You need to love teaching to be able to teach and write. Start from a creative spark. If you had 5 new, fresh authors who hadn’t written but had taught for a while, they could bring a fantastic approach to a certain teaching point. We need space for creativity. Julie wants to run courses that will generate that buzz, that spark and then put all the scaffolding into that material. There is no one formula to getting to a good piece of material. We always need innovation, that’s what publishers are looking for.
If you collaborate as teachers, someone with ideas could work with someone who is better at writing. Sarah is always looking for writers who can think outside the box in terms of activities that would be enjoyable to do in class and have a little spark but also you want someone who can write a lesson plan/worksheet that has a strong learning outcome to it. A collaboration of those two types of writer/teacher would be really powerful.
Question 8: I know plenty of people who’ve sent publishers book proposals but not heard anything book while some established names have been involved in book after book. Is this because the book proposals were not good enough or because editors prefer writers they know? (AKA how do you get into writing materials)
For Sarah, it’s becoming rarer for publishers to accept proposals because when you are thinking about a publishing plan, you are basing that on research that you’ve done looking at various markets and pinpointing what’s important and what needs there are. So it’s harder and harder for writers to submit proposals because publishers have specific things in mind that they are trying to do. Publishers do accept new authors but if you find a writer you love working with (meets deadlines, produces quality material), why would you let that writer go if you are an editor? However, those writers become more and more popular and then they don’t accept your work anymore as too busy and then you take on a new writer. If you want to submit something, you can submit a proposal, but a CV with experience and expertise is more useful as publishers can see if that matches up with what they are trying to do.
Vanessa thinks it’s worth a try to do lots and lots of talks. Make sure you have something to say and that what you have to say is of interest. So, go to IATEFL, join a SIG, be an active member of it, do little things and learn with others, collaborate a million times, and if you do it enough, then somebody will be there and notice you. It’s about being in the right place, putting yourself in the right place. An editor won’t miraculously appear and send you a proposal. You need to network. You can meet fantastic people by working on things. IATEFL is a great place to start networking, local organisations and conferences too. Sometimes people get into writing by having a great blog and that blog being noticed. If you have an audience, people will notice you sooner or later.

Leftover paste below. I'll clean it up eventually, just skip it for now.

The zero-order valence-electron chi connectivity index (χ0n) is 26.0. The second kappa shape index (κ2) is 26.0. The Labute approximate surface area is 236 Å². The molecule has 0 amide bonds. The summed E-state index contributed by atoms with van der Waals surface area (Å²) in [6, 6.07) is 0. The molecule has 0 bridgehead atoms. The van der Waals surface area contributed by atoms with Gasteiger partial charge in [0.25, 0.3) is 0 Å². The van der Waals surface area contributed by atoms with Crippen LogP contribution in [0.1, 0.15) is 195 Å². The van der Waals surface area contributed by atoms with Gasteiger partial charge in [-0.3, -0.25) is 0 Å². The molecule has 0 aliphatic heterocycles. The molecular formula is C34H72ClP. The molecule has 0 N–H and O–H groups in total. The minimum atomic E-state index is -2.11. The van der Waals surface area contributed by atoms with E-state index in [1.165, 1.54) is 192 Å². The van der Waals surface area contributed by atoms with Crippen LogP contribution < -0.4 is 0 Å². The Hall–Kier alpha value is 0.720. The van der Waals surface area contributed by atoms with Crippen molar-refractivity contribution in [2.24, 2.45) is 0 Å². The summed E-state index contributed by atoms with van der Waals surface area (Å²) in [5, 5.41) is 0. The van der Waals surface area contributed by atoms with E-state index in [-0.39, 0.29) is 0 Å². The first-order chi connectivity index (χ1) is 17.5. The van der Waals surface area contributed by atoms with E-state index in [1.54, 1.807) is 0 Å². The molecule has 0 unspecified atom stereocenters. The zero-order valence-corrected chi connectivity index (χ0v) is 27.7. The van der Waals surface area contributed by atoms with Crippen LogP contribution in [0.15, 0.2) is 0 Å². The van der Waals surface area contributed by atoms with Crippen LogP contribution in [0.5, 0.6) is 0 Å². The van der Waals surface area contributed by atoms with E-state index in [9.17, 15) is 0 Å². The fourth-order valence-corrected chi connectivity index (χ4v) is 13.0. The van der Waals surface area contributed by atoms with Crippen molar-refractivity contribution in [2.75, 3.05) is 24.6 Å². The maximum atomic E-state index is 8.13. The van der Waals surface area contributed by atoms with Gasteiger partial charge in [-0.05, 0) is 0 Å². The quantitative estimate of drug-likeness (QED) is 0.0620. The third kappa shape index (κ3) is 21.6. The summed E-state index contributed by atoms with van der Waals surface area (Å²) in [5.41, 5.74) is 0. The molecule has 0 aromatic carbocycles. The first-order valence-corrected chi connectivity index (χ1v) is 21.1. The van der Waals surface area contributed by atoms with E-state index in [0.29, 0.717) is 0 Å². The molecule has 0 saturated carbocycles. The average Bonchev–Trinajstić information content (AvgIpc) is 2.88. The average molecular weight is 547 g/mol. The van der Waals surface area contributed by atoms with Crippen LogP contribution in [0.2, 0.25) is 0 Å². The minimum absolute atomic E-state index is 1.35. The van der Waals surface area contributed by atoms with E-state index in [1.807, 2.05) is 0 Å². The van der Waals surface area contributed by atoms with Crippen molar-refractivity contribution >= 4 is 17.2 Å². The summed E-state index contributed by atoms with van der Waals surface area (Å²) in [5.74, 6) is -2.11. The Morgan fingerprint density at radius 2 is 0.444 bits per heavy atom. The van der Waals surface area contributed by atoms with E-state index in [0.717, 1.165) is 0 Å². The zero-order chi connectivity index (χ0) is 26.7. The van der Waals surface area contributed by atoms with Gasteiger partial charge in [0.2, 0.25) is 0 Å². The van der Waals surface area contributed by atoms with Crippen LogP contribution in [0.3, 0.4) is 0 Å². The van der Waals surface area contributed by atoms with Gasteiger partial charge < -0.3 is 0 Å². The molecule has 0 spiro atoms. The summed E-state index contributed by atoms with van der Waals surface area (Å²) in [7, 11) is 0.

Lyn wanted to emphasise that she knows several authors who got spotted at PCEs and talks at IATEFL and have plenty of work because of that. A blog is a very good way of proving you can write. The idea is that you give away some of your ideas to prove that you have ideas and then people may buy your further ideas. If you have lesson plans and tips, and can show that you are able to produce material, that’s what’s going to make publishers look at you and think you can do something bigger. Proving that you are reliable is important.
Julie wants to add that IATEFL etc is expensive, even if done on a budget, if you don’t live nearby. What about all the other people who can’t do that? She thinks publishers could do more to help new blood into books. But there is a problem, for example if writers don’t deliver beyond the sample material. Julie offered a writer the chance to do a guest activity in a book. This is something that publishers could try to give young people a chance to get in the book and something that Heart ELT does. It was first come, first served, and they ended up with a split of well-known names and unknown names and the unknowns sent in good, well-structured material.
Sarah thinks that the big publishers could definitely do with giving people a few more chances and go to more local conferences. You will find that publishers and commissioning editors going to local conferences to find people who can’t afford to go IATEFL in the UK. But also, there are competitions. Any sort of writing competition is useful to enter. Editors do look at people who have self-published and done workshops and if they are good, they will want to ask them to do something.
At this point, we ran out of time! A huge thank you to all the panellists (and if you read this and think I have misquoted you, please let me know!) and to everybody who attended the event.